Because switching to solar power is such a meaningful decision, it’s important to us that all of our customers fully understand the solar panel installation process, from contract signing through post solar panel installation. 

Ready to make the switch to solar for your NYC home? Trust an expert. Talk with us today!

Starting next year, Con Edison will be charging new solar customers a Customer Benefit Contribution (CBC) charge. This new charge is effectively a solar tax in New York City. While it will not significantly affect the investment in solar, we want to make sure our customers are aware of the upcoming changes. 

Read on for what you need to know about the New York “solar tax.”

What is the CBC charge?

Starting January 1, 2022, Con Edison will be applying a Customer Benefit Contribution (CBC) charge to the electric bills of solar owners whose systems were interconnected on or after this date. 

Note: If your system was installed prior to this date, you will not be charged for the CBC. You’ll continue to receive the full retail value of the energy produced by your system for the next 20 years.

The CBC charge is based on the DC nameplate rating, service class, and location of the solar system. We expect this “solar tax” to cost NYC solar owners $7-$10 per month.

Where did this solar tax come from?

Last year, Con Edison announced it would be making changes to its current Net Metering program. Some states have begun to do the same in order to address cost shifting. Utility companies claim that they need to charge their non-solar customers more money in order to make up for the revenue they lose from the Net Metering of clean energy.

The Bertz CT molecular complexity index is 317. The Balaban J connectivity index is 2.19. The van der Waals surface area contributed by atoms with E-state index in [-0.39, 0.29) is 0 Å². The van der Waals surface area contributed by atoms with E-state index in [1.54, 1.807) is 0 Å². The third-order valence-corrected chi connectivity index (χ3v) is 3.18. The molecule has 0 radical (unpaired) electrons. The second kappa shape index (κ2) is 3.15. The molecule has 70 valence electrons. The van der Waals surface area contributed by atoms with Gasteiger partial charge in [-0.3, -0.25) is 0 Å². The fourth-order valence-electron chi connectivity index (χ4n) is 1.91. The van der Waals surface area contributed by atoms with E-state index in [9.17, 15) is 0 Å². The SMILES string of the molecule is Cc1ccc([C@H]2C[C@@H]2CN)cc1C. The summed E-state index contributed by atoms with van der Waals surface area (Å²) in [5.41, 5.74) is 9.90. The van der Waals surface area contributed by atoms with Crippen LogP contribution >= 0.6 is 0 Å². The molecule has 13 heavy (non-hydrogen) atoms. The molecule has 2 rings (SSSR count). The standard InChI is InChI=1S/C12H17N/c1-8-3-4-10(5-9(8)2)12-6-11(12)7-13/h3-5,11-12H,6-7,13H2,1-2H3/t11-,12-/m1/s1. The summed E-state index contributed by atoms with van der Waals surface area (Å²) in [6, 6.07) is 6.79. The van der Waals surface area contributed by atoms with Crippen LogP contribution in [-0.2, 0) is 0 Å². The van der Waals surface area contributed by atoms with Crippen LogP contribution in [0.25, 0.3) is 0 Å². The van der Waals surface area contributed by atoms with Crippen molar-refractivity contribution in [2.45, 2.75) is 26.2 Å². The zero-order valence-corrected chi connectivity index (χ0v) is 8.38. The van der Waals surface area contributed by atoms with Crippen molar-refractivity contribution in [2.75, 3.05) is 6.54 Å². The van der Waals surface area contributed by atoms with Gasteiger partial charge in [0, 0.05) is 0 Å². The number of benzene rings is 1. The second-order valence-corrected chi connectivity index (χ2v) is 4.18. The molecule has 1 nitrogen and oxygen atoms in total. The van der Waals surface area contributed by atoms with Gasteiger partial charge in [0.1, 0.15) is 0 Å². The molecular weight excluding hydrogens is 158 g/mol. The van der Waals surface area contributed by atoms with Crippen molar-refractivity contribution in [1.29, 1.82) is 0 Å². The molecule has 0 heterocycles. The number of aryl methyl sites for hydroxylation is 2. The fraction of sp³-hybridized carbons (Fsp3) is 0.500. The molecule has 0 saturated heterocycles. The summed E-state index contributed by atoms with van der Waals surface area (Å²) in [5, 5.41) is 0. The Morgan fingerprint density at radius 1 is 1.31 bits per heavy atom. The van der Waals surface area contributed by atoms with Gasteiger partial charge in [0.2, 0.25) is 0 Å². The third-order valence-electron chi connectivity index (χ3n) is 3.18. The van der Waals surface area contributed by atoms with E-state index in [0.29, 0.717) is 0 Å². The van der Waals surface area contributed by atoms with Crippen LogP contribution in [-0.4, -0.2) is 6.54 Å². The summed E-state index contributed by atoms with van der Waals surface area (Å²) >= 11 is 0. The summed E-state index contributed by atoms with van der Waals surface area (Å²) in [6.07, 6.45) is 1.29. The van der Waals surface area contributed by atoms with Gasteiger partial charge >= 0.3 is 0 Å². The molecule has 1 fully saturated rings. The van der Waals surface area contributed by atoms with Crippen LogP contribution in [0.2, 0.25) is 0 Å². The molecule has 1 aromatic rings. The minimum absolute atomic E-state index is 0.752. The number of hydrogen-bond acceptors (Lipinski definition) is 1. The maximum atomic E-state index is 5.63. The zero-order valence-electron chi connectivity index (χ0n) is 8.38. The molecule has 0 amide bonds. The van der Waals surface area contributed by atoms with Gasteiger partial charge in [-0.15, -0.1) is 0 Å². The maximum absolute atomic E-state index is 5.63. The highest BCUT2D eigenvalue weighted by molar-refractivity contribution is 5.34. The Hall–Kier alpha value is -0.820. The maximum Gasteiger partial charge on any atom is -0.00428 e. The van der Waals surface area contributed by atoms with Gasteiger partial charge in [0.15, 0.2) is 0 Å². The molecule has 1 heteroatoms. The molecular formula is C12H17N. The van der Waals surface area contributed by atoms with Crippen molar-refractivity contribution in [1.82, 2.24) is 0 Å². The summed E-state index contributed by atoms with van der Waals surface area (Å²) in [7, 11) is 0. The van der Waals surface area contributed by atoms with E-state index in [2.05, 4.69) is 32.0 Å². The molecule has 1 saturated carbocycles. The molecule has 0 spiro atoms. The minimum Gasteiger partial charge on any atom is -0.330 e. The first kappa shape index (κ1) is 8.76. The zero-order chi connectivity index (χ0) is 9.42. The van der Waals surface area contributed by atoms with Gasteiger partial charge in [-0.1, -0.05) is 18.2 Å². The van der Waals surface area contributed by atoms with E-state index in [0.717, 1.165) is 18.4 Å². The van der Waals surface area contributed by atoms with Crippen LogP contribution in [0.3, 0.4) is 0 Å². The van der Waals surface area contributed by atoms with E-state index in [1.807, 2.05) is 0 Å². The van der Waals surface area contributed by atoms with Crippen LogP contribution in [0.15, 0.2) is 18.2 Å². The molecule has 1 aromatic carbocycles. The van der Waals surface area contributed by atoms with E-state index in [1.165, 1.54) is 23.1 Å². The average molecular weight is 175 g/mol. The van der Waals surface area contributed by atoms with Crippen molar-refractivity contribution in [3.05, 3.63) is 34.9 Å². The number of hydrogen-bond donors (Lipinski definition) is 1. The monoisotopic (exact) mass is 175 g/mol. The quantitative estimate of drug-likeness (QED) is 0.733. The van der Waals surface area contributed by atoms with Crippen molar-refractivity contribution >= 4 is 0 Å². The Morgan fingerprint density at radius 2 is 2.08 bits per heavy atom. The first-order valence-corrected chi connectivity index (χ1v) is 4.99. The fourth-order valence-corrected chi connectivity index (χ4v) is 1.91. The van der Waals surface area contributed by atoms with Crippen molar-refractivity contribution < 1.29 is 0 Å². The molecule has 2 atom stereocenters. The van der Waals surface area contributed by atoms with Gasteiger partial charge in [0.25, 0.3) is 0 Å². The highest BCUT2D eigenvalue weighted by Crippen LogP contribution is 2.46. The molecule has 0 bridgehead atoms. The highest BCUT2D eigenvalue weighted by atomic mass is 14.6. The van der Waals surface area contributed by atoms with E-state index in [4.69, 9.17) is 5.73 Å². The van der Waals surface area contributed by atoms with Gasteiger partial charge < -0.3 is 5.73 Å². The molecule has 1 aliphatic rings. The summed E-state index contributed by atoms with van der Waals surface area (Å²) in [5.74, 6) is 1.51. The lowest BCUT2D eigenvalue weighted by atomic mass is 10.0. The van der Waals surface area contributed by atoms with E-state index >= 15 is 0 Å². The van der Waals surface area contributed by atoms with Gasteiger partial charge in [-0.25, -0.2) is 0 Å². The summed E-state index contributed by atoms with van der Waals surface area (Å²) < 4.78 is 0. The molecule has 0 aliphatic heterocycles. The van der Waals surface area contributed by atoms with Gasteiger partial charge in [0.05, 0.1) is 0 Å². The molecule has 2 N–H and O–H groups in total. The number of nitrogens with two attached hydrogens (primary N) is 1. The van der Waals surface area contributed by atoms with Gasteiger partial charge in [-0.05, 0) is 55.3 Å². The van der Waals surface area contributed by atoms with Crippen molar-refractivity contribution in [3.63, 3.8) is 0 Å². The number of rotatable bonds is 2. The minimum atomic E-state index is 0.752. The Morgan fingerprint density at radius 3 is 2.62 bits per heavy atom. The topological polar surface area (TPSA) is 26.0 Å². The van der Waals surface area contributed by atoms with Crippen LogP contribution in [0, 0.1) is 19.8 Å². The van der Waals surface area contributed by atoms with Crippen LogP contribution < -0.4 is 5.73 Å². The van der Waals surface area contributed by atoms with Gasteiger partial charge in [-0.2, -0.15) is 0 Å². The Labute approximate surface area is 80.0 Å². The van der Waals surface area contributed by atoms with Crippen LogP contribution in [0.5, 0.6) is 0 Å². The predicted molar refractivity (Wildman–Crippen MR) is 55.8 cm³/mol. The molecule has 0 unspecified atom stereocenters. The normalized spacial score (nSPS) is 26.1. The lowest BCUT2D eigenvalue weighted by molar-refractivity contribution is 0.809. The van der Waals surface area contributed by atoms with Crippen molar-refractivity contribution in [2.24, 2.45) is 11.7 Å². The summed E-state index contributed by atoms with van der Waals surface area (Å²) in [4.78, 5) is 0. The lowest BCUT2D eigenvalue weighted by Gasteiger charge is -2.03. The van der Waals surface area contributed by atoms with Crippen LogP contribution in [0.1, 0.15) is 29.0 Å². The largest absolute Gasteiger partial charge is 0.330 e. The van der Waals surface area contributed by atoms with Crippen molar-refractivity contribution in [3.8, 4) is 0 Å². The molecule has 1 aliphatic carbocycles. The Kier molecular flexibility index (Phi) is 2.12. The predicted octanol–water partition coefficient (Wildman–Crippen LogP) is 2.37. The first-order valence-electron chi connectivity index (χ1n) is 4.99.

To address cost shifting at the state level, NYSERDA announced last July that Phase One Net Metering (the program as it is now) will only be available for projects interconnected before January 1, 2022.

Making the switch to clean, solar energy is a significant financial investment that benefits the entire grid. However, it will now result in an extra charge from Con Edison. This charge is effectively a tax on solar in New York.

A solar tax in New York will be added to the electric bills of customers.
The CBC will show up on the electric bills of all new solar customers starting January 1, 2022.

Is the CBC charge final?

This charge will unfairly target solar customers and therefore stunt the growth of solar in NYC, which undermines the city and state’s sustainability goals. For this reason, members of the solar industry are doing what they can to fight back. Brooklyn SolarWorks, NYSEIA, and a number of other solar companies and organizations in New York have filed comments with the state on the charge.  

The current Net Metering program has been instrumental in the spread of solar throughout NYC; yet this new charge disincentivizes the investment in solar. When it comes to cost shifting, the truth is that solar owners account for only about 1% of total electric customers in the state. Thus, any cost shifting that occurs cannot be very significant. Further, making the switch to solar is an investment that has considerable economic and environmental benefits for both Con Edison and the city as a whole.

The CBC is just another barrier to residential solar in our city. We believe solar should be becoming more accessible to New Yorkers, not the other way around.

Will the CBC charge affect my investment in solar?

While the potential savings from the current Net Metering program will decrease, it is important to know that the return on your investment in solar will not change significantly.

Though payback periods may vary when factoring in these new changes, the investment in solar is still worthwhile, for yourself, for your community, and for the planet.

With that said, energy policy in New York is always evolving. If you’re considering solar, we urge you to move forward as soon as possible to avoid any potential uncertainty.


Take charge of your electric bill and help spread solar! Talk with us about making the switch to solar today.